I had a few hours blocked aside for chess study today and now I want to share with you some of what I’ve found. I think you’ll find this useful, even if you don’t use or play against the Benoni. I’ve been looking for a catch-all to stop Fianchetto systems for some time now, and this variation seems promising.
It’s easy to come to a Benoni-like position from a Catalan. Consider these move orders:
a) 1. d4 Nf6 2. g3 e6 3. c4 c5 4. d4 exd 5. cxd g6 6. Bg2
b) 1. g3 e6 2. d4 c5 3. d5 Nf6 4. c4 exd5 5. cxd5 d6 6. Bg2
c) Or consider Weiss – Nickman, (1999) which begins:
1. d4 c5 2. d5 e6 3. c4 exd5 4. cxd5 d6 5. Nc3 f5 6. Nf3 Nf6 7. g3 g6 8. Bg2
Bg7 9. O-O O-O 10. Nd2 a6 11. a4 Nbd7 +/= A similar position to those above, only from a Dutch hybrid.
The full line I want to analyze is from 1989 and it was played in Budapest, Hungary between two GMs.
Krasenkow – Tolnai 1/2 / 1/2
1. d4 Nf6 2. c4 e6 3. g3 c5 4. d5 exd5 5. cxd5 d6 6. Nc3 g6 7. Bg2 Bg7 8. Nf3
O-O 9. Nd2!? This is the critical idea behind this variation. White will aim for c4 right away so that he may pressure the backward d6 pawn. Typically white castles but I prefer the simplicity of this maneuver.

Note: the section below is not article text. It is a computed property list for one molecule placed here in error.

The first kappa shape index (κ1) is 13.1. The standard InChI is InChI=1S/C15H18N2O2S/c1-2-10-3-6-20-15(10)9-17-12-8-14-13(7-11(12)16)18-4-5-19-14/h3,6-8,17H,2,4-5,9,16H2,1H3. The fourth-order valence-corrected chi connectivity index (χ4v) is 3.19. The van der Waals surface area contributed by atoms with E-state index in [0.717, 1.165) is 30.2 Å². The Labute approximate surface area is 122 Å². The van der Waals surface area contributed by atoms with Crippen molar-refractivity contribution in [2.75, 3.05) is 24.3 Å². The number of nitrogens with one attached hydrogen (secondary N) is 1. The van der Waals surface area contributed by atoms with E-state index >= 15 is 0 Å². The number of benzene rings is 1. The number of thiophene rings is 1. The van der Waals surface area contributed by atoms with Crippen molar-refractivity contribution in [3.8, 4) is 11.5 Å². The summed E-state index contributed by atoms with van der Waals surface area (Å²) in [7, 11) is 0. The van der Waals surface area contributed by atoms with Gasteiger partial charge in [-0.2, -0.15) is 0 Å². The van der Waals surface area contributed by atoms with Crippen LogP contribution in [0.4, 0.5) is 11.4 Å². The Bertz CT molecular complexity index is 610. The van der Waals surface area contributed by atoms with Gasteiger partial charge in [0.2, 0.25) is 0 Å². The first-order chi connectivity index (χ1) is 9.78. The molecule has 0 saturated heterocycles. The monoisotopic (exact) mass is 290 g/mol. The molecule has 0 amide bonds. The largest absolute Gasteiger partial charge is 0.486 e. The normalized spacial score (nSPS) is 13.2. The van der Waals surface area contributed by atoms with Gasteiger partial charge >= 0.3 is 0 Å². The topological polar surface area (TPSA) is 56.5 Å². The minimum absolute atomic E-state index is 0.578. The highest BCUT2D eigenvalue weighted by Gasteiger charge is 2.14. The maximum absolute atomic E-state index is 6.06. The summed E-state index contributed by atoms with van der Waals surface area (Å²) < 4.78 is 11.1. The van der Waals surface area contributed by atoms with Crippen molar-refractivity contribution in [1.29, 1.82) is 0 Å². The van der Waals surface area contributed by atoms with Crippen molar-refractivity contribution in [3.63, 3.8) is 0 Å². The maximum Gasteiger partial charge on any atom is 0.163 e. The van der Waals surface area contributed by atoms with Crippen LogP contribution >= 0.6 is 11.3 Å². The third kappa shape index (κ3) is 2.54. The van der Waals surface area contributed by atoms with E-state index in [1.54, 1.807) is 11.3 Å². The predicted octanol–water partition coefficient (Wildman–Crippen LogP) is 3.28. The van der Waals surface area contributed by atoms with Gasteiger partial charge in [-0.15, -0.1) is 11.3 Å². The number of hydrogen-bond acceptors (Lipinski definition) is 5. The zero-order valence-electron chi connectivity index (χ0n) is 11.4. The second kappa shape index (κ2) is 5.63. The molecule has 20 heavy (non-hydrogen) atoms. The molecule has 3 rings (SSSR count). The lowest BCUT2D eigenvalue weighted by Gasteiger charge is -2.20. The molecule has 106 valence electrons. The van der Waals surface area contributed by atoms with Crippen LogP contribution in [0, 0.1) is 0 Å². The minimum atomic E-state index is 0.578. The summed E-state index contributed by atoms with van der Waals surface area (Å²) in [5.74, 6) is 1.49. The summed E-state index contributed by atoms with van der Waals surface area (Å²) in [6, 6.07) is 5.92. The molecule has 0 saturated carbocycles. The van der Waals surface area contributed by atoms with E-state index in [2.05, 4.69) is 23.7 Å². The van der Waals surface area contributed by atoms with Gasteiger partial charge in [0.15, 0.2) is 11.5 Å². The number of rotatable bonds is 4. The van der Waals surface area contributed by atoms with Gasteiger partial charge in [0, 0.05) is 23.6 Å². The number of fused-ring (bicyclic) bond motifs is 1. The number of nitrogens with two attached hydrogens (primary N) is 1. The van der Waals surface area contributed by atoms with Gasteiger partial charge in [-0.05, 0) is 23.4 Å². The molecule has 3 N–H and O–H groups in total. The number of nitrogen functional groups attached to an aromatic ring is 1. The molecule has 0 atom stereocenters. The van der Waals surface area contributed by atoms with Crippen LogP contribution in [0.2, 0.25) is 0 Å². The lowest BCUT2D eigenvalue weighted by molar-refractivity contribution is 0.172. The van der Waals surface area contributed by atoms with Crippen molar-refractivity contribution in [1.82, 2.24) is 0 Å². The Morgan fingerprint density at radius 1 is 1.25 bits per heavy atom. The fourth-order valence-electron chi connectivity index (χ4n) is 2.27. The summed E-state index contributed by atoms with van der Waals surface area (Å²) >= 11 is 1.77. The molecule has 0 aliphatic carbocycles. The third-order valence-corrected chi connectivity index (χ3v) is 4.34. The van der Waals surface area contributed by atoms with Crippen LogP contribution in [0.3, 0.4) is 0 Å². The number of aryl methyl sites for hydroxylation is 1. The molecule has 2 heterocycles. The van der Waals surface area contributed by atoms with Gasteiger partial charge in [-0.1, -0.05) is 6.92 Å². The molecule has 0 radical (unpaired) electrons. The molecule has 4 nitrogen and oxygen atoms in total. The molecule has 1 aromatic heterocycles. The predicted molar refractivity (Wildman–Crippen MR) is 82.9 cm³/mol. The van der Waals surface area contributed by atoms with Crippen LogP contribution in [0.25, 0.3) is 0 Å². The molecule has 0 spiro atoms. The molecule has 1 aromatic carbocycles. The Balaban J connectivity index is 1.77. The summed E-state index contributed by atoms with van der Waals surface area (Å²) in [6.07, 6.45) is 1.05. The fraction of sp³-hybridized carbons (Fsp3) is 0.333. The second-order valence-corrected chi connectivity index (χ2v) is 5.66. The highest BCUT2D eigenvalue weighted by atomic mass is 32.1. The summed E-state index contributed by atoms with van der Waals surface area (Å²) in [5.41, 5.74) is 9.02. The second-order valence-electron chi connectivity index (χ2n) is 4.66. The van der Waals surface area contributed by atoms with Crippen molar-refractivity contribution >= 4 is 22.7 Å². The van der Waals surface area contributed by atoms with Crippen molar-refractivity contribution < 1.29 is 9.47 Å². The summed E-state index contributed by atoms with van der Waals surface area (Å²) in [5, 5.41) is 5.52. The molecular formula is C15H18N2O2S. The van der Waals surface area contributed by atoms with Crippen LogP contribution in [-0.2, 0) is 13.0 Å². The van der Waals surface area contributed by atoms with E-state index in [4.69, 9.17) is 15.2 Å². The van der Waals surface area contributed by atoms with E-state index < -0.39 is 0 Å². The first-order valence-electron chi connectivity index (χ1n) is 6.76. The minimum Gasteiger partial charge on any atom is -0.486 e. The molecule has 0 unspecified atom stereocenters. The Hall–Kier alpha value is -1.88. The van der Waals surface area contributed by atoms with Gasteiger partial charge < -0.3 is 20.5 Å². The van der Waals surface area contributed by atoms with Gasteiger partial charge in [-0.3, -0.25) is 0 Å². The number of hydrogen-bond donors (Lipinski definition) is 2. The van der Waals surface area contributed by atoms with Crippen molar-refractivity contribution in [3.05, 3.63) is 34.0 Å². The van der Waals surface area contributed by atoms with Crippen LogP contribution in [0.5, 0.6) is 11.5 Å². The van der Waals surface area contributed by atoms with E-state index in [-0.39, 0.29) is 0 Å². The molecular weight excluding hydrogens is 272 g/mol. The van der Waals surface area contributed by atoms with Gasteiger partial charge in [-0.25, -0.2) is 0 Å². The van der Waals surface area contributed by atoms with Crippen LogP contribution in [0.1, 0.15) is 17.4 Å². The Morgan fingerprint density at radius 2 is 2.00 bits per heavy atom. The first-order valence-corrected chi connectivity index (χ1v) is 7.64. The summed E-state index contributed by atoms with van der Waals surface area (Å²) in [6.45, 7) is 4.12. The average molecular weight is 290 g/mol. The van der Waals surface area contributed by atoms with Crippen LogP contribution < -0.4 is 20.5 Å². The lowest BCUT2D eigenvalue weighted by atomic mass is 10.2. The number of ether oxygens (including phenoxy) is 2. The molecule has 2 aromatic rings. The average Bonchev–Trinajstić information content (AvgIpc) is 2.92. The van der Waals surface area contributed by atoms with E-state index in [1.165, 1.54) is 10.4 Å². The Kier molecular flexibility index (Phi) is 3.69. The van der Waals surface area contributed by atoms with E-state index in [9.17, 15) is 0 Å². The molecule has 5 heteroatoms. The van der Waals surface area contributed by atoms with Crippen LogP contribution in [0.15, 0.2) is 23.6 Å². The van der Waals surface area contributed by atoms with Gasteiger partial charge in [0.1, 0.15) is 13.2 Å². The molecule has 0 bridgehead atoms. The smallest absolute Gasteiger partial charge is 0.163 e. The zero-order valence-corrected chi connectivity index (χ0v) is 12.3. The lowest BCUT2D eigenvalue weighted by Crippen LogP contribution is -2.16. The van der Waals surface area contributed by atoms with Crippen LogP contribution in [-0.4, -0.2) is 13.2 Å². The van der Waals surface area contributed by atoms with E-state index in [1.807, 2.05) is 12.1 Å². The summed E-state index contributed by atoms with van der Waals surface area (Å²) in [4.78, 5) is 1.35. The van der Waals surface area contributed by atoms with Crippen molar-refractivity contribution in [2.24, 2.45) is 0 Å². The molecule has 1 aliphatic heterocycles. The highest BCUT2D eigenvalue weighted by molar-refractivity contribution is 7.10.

…a6 10. a4 Nbd7
The insertion of these moves is key for black. The chess sets first pawn thrust forces white’s hand because b5 is too critical to yield without a fight. Tactically the change in pawn structure prevents white’s Qb3 from being played instead of Na3, the latter being a bit of a concession to black.
11. Nc4 Nb6 12. Na3 Bd7 13. Bd2 Nxa4! This is the start of a very nice tactical sequence. Black struggles if he does not find Nxa4 since he will have trouble getting his pawns rolling. He will be obliged to play a5 and create a hole for white.
14. Nxa4 b5 15. Nc3 b4 16. Nc4 bxc3 This move does play better in practice than does the bishop recapture, surprisingly.White is able to neuter black’s dark-squared bishop and claim that his own is better.
17. bxc3 Qe7 Perhaps an improvement can be found here.
18. Nb6 Ra7 19. Nxd7 Nxd7 20. O-O Rb8 21. Ra2 Nb6 22. e4 a5 23. Qc2 Nc4 24. Bf4 Qb7 25. Rfa1 Qb3 26. Qxb3 Rxb3 27. Bf1 Rxc3 28. Bxc4 Rxc4 29. Rxa5 The a-pawn was bound to fall or tie down black permanently. This weak pawn will become the crux of the position in many of your games. Black held on because he was able to restore material equality.
…Bxa1 30. Rxa7 Be5 31. Bxe5 dxe5 32. d6 1/2-1/2
I hope you try this, and be sure and let me know how it fares in your own games!